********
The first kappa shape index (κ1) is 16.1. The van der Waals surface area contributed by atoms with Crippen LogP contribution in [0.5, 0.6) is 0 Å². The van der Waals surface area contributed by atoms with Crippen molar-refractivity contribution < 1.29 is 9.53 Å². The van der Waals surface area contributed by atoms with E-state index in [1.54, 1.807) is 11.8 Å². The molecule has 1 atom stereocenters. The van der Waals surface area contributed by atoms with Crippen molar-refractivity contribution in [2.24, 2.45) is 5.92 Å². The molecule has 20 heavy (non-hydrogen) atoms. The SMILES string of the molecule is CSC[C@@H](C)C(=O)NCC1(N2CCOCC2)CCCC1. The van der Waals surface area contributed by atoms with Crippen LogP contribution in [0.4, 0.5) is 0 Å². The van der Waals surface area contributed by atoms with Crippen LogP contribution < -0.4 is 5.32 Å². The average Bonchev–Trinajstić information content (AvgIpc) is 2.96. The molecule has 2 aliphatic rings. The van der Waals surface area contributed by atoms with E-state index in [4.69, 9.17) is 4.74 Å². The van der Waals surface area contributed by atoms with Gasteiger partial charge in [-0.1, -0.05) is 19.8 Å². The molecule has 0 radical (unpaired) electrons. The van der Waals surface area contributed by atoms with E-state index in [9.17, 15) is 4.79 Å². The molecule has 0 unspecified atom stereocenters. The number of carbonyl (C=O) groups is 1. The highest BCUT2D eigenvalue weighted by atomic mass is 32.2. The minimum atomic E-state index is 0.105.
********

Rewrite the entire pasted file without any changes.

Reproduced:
The first kappa shape index (κ1) is 16.1. The van der Waals surface area contributed by atoms with Crippen LogP contribution in [0.5, 0.6) is 0 Å². The van der Waals surface area contributed by atoms with Crippen molar-refractivity contribution < 1.29 is 9.53 Å². The van der Waals surface area contributed by atoms with E-state index in [1.54, 1.807) is 11.8 Å². The molecule has 1 atom stereocenters. The van der Waals surface area contributed by atoms with Crippen molar-refractivity contribution in [2.24, 2.45) is 5.92 Å². The molecule has 20 heavy (non-hydrogen) atoms. The SMILES string of the molecule is CSC[C@@H](C)C(=O)NCC1(N2CCOCC2)CCCC1. The van der Waals surface area contributed by atoms with Crippen LogP contribution in [0.4, 0.5) is 0 Å². The van der Waals surface area contributed by atoms with Crippen LogP contribution < -0.4 is 5.32 Å². The average Bonchev–Trinajstić information content (AvgIpc) is 2.96. The molecule has 2 aliphatic rings. The van der Waals surface area contributed by atoms with E-state index in [4.69, 9.17) is 4.74 Å². The van der Waals surface area contributed by atoms with Gasteiger partial charge in [-0.1, -0.05) is 19.8 Å². The molecule has 0 radical (unpaired) electrons. The van der Waals surface area contributed by atoms with E-state index in [9.17, 15) is 4.79 Å². The molecule has 0 unspecified atom stereocenters. The number of carbonyl (C=O) groups is 1. The highest BCUT2D eigenvalue weighted by atomic mass is 32.2. The minimum atomic E-state index is 0.105.